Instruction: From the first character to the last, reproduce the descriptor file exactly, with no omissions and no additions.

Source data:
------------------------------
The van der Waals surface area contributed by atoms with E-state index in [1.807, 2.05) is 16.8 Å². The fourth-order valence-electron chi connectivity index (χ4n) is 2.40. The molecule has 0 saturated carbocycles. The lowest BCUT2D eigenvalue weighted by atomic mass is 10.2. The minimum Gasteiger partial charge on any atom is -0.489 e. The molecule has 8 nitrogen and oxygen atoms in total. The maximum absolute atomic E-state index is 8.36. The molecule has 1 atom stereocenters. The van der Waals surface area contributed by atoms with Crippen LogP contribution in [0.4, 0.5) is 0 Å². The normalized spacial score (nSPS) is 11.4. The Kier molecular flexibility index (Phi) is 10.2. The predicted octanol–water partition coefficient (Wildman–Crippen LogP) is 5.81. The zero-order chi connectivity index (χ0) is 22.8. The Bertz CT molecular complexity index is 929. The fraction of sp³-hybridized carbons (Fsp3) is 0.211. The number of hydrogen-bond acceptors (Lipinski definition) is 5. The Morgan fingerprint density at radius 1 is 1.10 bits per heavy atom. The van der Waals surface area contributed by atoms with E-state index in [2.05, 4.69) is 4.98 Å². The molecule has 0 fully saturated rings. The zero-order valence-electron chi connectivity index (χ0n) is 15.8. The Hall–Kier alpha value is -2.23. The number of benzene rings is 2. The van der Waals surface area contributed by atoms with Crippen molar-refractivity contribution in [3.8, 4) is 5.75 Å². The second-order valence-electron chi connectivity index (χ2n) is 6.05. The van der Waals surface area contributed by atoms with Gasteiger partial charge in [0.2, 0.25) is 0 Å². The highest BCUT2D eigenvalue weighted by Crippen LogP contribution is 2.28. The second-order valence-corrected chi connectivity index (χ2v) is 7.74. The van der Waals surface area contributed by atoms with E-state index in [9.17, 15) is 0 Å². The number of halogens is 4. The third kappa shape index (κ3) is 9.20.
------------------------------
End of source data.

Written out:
The van der Waals surface area contributed by atoms with E-state index in [1.807, 2.05) is 16.8 Å². The fourth-order valence-electron chi connectivity index (χ4n) is 2.40. The molecule has 0 saturated carbocycles. The lowest BCUT2D eigenvalue weighted by atomic mass is 10.2. The minimum Gasteiger partial charge on any atom is -0.489 e. The molecule has 8 nitrogen and oxygen atoms in total. The maximum absolute atomic E-state index is 8.36. The molecule has 1 atom stereocenters. The van der Waals surface area contributed by atoms with Crippen LogP contribution in [0.4, 0.5) is 0 Å². The normalized spacial score (nSPS) is 11.4. The Kier molecular flexibility index (Phi) is 10.2. The predicted octanol–water partition coefficient (Wildman–Crippen LogP) is 5.81. The zero-order chi connectivity index (χ0) is 22.8. The Bertz CT molecular complexity index is 929. The fraction of sp³-hybridized carbons (Fsp3) is 0.211. The number of hydrogen-bond acceptors (Lipinski definition) is 5. The Morgan fingerprint density at radius 1 is 1.10 bits per heavy atom. The van der Waals surface area contributed by atoms with E-state index in [2.05, 4.69) is 4.98 Å². The molecule has 0 fully saturated rings. The zero-order valence-electron chi connectivity index (χ0n) is 15.8. The Hall–Kier alpha value is -2.23. The number of benzene rings is 2. The van der Waals surface area contributed by atoms with Crippen molar-refractivity contribution in [3.8, 4) is 5.75 Å². The second-order valence-electron chi connectivity index (χ2n) is 6.05. The van der Waals surface area contributed by atoms with Gasteiger partial charge in [0.2, 0.25) is 0 Å². The highest BCUT2D eigenvalue weighted by Crippen LogP contribution is 2.28. The second-order valence-corrected chi connectivity index (χ2v) is 7.74. The van der Waals surface area contributed by atoms with E-state index in [9.17, 15) is 0 Å². The number of halogens is 4. The third kappa shape index (κ3) is 9.20.